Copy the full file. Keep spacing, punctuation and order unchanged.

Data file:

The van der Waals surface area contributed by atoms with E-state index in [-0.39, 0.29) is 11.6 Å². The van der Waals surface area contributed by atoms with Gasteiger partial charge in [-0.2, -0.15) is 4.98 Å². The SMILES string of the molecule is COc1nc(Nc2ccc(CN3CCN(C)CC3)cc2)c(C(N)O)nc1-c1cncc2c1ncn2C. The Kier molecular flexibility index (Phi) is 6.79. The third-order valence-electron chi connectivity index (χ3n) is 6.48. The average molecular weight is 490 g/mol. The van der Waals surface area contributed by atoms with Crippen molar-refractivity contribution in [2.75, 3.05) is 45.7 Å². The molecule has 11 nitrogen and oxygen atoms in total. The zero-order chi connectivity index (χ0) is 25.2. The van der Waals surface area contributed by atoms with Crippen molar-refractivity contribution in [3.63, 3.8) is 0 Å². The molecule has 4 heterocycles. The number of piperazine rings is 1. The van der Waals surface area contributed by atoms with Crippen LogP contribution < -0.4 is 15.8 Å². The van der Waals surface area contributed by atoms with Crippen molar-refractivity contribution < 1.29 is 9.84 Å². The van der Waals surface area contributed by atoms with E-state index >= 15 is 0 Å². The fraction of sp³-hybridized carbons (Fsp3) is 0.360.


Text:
The van der Waals surface area contributed by atoms with E-state index in [-0.39, 0.29) is 11.6 Å². The van der Waals surface area contributed by atoms with Gasteiger partial charge in [-0.2, -0.15) is 4.98 Å². The SMILES string of the molecule is COc1nc(Nc2ccc(CN3CCN(C)CC3)cc2)c(C(N)O)nc1-c1cncc2c1ncn2C. The Kier molecular flexibility index (Phi) is 6.79. The third-order valence-electron chi connectivity index (χ3n) is 6.48. The average molecular weight is 490 g/mol. The van der Waals surface area contributed by atoms with Crippen molar-refractivity contribution in [2.75, 3.05) is 45.7 Å². The molecule has 11 nitrogen and oxygen atoms in total. The zero-order chi connectivity index (χ0) is 25.2. The van der Waals surface area contributed by atoms with Crippen molar-refractivity contribution in [3.63, 3.8) is 0 Å². The molecule has 4 heterocycles. The number of piperazine rings is 1. The van der Waals surface area contributed by atoms with Crippen LogP contribution < -0.4 is 15.8 Å². The van der Waals surface area contributed by atoms with Crippen molar-refractivity contribution < 1.29 is 9.84 Å². The van der Waals surface area contributed by atoms with E-state index >= 15 is 0 Å². The fraction of sp³-hybridized carbons (Fsp3) is 0.360.